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Little Torch problem


#1

Hi Friends,

I hadn’t used my Smith Little Torch in a while, and finally fired it
up this week to do a repair on a customer’s ring. After a few minutes
I noticed the odor of acetylene and a hiss from the base of the
torch! The gas hose leading to the torch is leaking gas. Fortunately
I have a backup, but don’t know what to do about my main torch.
Again, the gas hose is leaking at the base of the torch. I had it set
at 15 PSi… normally than my normal 5 PSI setting. Is this too high?
Does this require manufacturer’s assistance, or is this a problem I
can rectify myself?

Many thanks,

Dave Sebaste
Sebaste Studio
Charlotte, NC (USA)


#2

Hi, you should be able to buy a new hose from one of the larger
supply house. Rio Grande, Stuller should have it in stock. And that
little puppy should take 15 psi with no sweat. I have cranked mine up
to 25 psi more than a few times. I was using propane and couldn’t
get my project hot enough.

Randy Hayes, The Store, Ventura Ca.


#3
the gas hose is leaking at the base of the torch 

dave -

unscrew the grip from the torch & pull off the red & green hoses.
cut off about 4 inches & put back onto torch. check for gas leak.
this could be the problem; even if not, you’re only out 4" of hose.
(reason for trimming both? to keep them the same length.) if this
does not solve the leak contact the smith company:
http://www.littletorch.com

i received a new kit after a similar incident.

good luck -
ive


#4
I had it set at 15 PSi... normally than my normal 5 PSI setting. Is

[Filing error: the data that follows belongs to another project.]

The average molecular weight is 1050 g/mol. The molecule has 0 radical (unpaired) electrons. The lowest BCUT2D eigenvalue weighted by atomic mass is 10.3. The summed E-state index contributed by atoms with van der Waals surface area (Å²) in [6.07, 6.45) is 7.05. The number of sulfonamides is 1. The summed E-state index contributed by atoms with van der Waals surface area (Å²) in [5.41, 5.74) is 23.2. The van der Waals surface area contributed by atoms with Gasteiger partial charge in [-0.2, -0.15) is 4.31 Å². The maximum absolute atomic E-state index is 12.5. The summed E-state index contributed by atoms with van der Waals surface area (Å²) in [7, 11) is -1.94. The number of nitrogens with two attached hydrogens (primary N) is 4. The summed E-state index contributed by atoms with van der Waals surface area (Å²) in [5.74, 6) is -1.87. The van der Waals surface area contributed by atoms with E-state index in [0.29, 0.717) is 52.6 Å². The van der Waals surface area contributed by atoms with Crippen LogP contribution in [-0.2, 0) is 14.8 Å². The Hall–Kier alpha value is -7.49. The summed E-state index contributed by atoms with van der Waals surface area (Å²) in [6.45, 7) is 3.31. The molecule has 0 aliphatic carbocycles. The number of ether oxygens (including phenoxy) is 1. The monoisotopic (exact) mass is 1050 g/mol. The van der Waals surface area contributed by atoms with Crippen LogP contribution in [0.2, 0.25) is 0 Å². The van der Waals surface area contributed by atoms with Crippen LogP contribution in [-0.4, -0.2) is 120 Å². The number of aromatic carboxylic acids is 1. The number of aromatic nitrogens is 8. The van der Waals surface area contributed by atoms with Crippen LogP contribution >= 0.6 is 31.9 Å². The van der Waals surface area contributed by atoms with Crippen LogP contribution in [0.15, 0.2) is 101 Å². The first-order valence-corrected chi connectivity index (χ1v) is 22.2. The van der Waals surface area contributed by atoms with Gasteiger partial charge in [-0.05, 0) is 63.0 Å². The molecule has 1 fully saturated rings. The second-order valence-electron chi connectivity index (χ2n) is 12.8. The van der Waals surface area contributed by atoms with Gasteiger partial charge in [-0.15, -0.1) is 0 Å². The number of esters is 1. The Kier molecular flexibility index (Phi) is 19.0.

this too high? 

I have been taught that acetylene becomes explosive at 15 PSI and
you should never run the pressure that high. All the literature I
have seen on the Little Torch show recommended pressures to be in the
5-6 lbs and lower range. If you have to crank it up that high you
would be better served with a bigger torch.

Tim
A2Z Metalsmith Supply Inc
5151 S Federal Blvd Unit I-9
Littleton CO 80123

720 283-7200 Phone
720 385-2118 Fax
www.A2ZMetalsmithSupply.com


#5

Hi Dave, I recall that Smith recommends replacing the hoses every few
years. I think that the hose material is neoprene. Perhaps it
deteriorates over time. Also check that the connection is tight. If
the hoses are in good condition and the connections are tight I don’t
think that 15 psi should be a problem although the highest setting
that I use is 10 psi for a 4 orifice melting tip.

Joel
Joel Schwalb
@Joel_Schwalb
www.schwalbstudio.com


#6

Dave, I have had many smith mini’s. I would put the hose under water
in your sink or if that is not handy put use a brush and water with
dish soap in it to find exactly where the leak is. I have had the
base of the hand piece loosen and leak you can tighten that up
easily. The needle valves in the knobs have also gone out on me those
I have not been able to fix. The hose leaks are easy to fix. I have
replaced the hoses many times over the years. They should have given
you a square flat piece of steel with a key hole shape cut out of it
in your box. There should also have been directions on how to fix the
hose. It is a tool used to replace the hoses. There is a piece of
aluminum tubing at the end of the torch where it connects to the hand